An excellent representation of the complexity of excavating the site of Troy.
On the way to the site the clouds didn’t hold much hope for us as they blocked the sky and quickly made puddles in the street. The dolmus continued to bump and turn on the winding streets. Some other tourists spoke loudy in the front. We couldn’t understand them. We only knew it was taxing to be forced to listen. The  clouds parted just as the dolmus stopped at the long walkway leading up the site of Troy. Wonderful, we thought. 30.00 Turkish Lira ($20.00  CAN) later we found ourselves standing at the base of another wooden horse. Unfortunately Brad Pitt never touched this one, but you can go inside! So of course being  me, I did. Chris on the other hand decided to climb the walls of Troy. For us, the road to Troy started at the Archaeological Museum in Istanbul. The museum contains artefacts from archaeological digs from…Continue Reading
Ciao tutti! We haven’t had internet access for the past few days.  But alas, now that we are in our 30.00 Turkish Lira room per night ($21.75 Canadian) which has a lovely view of the Fethiye harbour, we couldn’t be happier. The town is bustling and the mountains and water are so peaceful. Chris is in the process of shaving off most of his beard while I update you guys. I’ve got to admit, I’m excited. Ok, just for kicks, here’s a before shot of Chris with the beard he’s been growing since late December. He even grew out his hair! It’s longer than I’ve ever seen it. Once we’re both showered I think it’s date night on this gorgeous Friday evening. While we’re here, we have lots to update you on like the monuments at Ephesus, eating boar tongue for breakfast, our fabulous new friends Petrit and Gloria who we met…Continue Reading
While Laura has been blogging her socks off, I haven’t gotten around to putting much up in a while. So here goes: a photo update on where we are and what we’ve been up to. Broadly speaking, we are making our way down the Aegean coast of Turkey. We ducked inland at places like Bergama and Pamukkale, but will be staying closer to the coast in the next few days (weeks?) as we head around the southeastern corner of the country and continue along the Mediterranean coast, before going inland again to visit Cappadocia and Eastern Turkey. Bergama (site of ancient Pergamon) Pamukkale and Hierapolis Pamukkale was like a bit of vacation from our vacation, as it were. Hot springs, walks in the Turkish agricultural heartland, being chased by an enormous barking sheepdog–with his taut muscles, big teeth, and eyes like  a rabid werewolf. Yeah, it was bliss. Afrodisias We…Continue Reading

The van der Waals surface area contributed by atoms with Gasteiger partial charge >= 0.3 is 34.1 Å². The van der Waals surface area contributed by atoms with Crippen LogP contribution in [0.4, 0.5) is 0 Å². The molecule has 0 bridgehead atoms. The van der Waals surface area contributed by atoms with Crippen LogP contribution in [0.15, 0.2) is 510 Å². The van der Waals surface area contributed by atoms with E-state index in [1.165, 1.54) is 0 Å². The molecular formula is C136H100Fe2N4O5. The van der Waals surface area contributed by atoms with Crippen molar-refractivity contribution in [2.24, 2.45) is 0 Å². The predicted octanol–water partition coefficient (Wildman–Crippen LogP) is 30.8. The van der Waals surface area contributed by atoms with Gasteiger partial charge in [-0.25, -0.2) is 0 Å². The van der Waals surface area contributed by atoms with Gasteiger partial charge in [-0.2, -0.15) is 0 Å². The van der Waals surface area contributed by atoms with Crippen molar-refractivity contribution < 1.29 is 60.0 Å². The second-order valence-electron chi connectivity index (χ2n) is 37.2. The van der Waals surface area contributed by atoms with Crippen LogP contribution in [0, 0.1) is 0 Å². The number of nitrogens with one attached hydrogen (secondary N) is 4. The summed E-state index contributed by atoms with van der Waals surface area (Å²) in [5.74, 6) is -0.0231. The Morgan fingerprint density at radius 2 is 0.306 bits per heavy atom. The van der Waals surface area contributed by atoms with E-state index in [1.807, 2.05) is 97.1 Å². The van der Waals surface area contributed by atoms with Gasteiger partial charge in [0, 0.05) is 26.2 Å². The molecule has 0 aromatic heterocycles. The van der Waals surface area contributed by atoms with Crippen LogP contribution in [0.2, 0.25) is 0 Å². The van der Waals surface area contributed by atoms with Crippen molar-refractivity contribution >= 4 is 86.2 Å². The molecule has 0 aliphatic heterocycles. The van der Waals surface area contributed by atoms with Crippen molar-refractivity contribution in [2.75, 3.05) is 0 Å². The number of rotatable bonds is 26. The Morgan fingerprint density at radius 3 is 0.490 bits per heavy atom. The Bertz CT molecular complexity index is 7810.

This is the interior of a building called the Baghdad Kiosk, located in the residential area of the sultan. It is one of many excellent examples of the famous blue Iznik tiles found throughout Ottoman architecture in Turkey.
Topkapi Palace located in Istanbul, was the headquarters for the Ottamen Empire for more then 400 years. Today it is a museum. When we went it cost 20 Turkish Lira per person, and if we wanted to go into the Harem it would cost an additional 15 Turkish Lira per person. The ticket for entering the Harem has to be bought once you are inside the Topkapi Palace. The palace is constructed around a series of courtyards, all of which are very beautiful and peaceful. The first courtyard is free of charge. In Ottoman days this courtyard was open to all, but in order to walk through the gate into the second courtyard you had to be some sort of dignitary (see the photo above of the second gate). Within this courtyard for dignitaries and officials is the courtroom where the men took care of the Empires official matters. Apparently…Continue Reading
Which one should we go to? This one costs double the price, so is it better, or is it just more because it is physically one of the oldest Turkish baths? There are so many questions when it comes to Turkish baths, or Hamams, for us Canadians who are very used to wearing lots and lots of layers of clothing. The Lonely Planet Turkey travel guide suggests three in Istanbul: the Cagaloglu Hamami, the Cemberlitas Hamami and the Yesildirek Hamami. The first two range from 80-100 Turkish Lira for the full Turkish bath experience, which is a steam room, a bathing and a massage. The third, Yesildirek Hamami, is a gay hamami which costs 30 Turkish Lira. A staff member at our hostel suggested we go to one called Sultanahmet Hamami which only costs 40 Turkish Lira for the full-deal. It’s also just up the main street from the Blue…Continue Reading
Below the streets of Istanbul, beside the famous mosque Aya Sophia, is an underground tank, called the Basilica Cistern or the Turkish name, “Yerebatan Sarnici”  meaning “Underground Palace”. It was constructed in the 6th century during the reign of Emperor Justinianus. The cistern is supported by 336, 9-meter tall marble columns. Istanbul used the cistern to store as much as 100,000 tones of water. They most likely used the Roman aqueduct, as well as newer constructed aqueducts to transport the water the 19 kilometers from the Belgrad forest to the cistern. In fact, the cistern is featured in the James Bond movie “From Russia with Love”. When the movie was shot the cistern was not open to the public. However on September 9, 1987 after renovations, removal of 50,000 tons of mud and the construction of a wooden walkway for vistors to make their way through the cistern, it was…Continue Reading